You said you desire to receive him, and since you cannot at this moment receive him sacramentally, he should come at least spiritually into your heart. Yes, you could not receive him because you were restricted. You could not receive him because churches were closed. You could not receive him because you were on duty at work and could not be in church. This is a prayer for someone who finds him or herself in a difficult or unusual situation.

Are you in a difficult situation now? Are your churches closed? Is your priest travelled? Spiritual communion, just like a televised or online Mass, comes to fill a gap, but does not supplant the real thing. You need to receive Jesus sacramentally, and that can happen when you are physically present in church.

5. I want to be cautious.

Objection: The church loves your life and cares about your safety. The initial suspension of public Masses was an act of precaution so that the lives of our dear parishioners are not exposed to unnecessary danger. Now in every parish there is a COVID-19 team making sure that nothing is taken for granted. Huge sums of money have been spent on fumigation, disinfection, buying of thermometers, sanitizers, among others. If this is not cautiousness, then what else?

By the way, to what extent can you be cautious? Are we saying that all those who were infected with COVID-19 were careless? In fact, most of them were not infected in church, because churches were closed, anyway.

Listen, it is God who is taking care of us. Even the scientists are struggling to understand this novel coronavirus. I am sure that God has saved and protected many of us without our knowledge. It is not by our strength or power, but the Holy Spirit’s power.

6. The safety protocols are too many.

Objection: You rightly called the protocols “safety protocols”. Rather than seeing them as burdensome, embrace them as safety nets. They are there to ensure that we enter into the church with confidence, knowing that all that is necessary for your safety has been put in place. You told me that you want to be cautious, and this is one of the ways of helping your cautiousness.

In fact, what are the safety protocols? Your name and phone number is taken prior to your coming to church. When you arrive, you wear your face mask, your temperature is checked, you wash your hands with soap under running water, you are assigned a seat while observing the social distancing. In this comfortable environment, you worship your God. How can you call this too much, or burdensome?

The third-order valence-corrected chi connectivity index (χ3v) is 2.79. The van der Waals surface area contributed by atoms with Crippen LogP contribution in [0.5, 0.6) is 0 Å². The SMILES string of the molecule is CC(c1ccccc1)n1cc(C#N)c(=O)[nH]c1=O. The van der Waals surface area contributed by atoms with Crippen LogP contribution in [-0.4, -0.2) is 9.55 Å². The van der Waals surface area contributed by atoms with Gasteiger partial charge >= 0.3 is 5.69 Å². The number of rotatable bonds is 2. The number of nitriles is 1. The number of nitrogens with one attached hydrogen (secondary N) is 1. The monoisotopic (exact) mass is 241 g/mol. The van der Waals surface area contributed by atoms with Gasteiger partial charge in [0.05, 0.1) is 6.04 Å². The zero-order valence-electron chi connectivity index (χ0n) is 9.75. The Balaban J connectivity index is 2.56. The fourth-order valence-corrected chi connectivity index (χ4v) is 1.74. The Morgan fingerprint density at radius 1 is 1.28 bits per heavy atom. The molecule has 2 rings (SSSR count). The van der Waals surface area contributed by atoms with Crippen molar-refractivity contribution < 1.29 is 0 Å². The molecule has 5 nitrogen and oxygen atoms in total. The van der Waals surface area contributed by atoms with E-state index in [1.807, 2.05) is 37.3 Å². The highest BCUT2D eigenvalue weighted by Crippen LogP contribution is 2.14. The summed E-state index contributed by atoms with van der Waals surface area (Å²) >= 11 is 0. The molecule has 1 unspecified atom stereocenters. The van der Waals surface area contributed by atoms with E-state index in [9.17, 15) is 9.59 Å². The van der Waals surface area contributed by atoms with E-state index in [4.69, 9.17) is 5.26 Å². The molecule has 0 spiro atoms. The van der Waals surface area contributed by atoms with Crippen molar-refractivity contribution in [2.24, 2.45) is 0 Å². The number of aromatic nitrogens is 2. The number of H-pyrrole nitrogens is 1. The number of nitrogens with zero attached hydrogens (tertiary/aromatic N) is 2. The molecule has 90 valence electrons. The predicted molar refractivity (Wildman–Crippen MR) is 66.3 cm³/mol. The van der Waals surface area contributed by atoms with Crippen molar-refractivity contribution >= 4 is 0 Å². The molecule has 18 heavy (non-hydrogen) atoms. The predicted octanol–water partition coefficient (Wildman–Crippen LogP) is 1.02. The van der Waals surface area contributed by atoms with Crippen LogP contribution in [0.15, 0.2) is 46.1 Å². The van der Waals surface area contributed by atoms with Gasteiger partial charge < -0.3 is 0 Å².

7. I don’t want my details to be taken for future contact tracing.

Objection: Once again, I will say taking your name and address for the possibility of contact tracing is for both individual and collective good. As at now, we know there is no vaccine for COVID-19. Our medical experts are unanimous that one of the effective ways of curbing its spread is through testing and isolating those infected.

Imagine a situation in which you came to church on a particular day, and the details of all worshippers were not taken, and then later discovered that a COVID-19 positive person was present on that day. The presence of the one positive person is a threat to all present. What do you think: should those present on that particular day be informed or not? If they are informed in good time, they can be tested, or self-isolate in order not to infect their loved ones in case they are positive. This in the long run will help stop the spread of the virus.

If, however, they are not told and we all pretend everything is fine, an infected person will go around infecting his or her loved ones like a wild fire. So at the end of the day, giving out our details serves the greater good. And as a Christian you must always be interested in the greater good.

8. I don’t feel like coming again.
No objection. We would love to see you in church, worshipping God with us, but unfortunately we cannot force you. Life is all about choices. I wish that you would choose to be in church with us. But is that your choice too? May the Holy Spirit help you make a good decision.

 

Source: Fr. John Patrick Tindana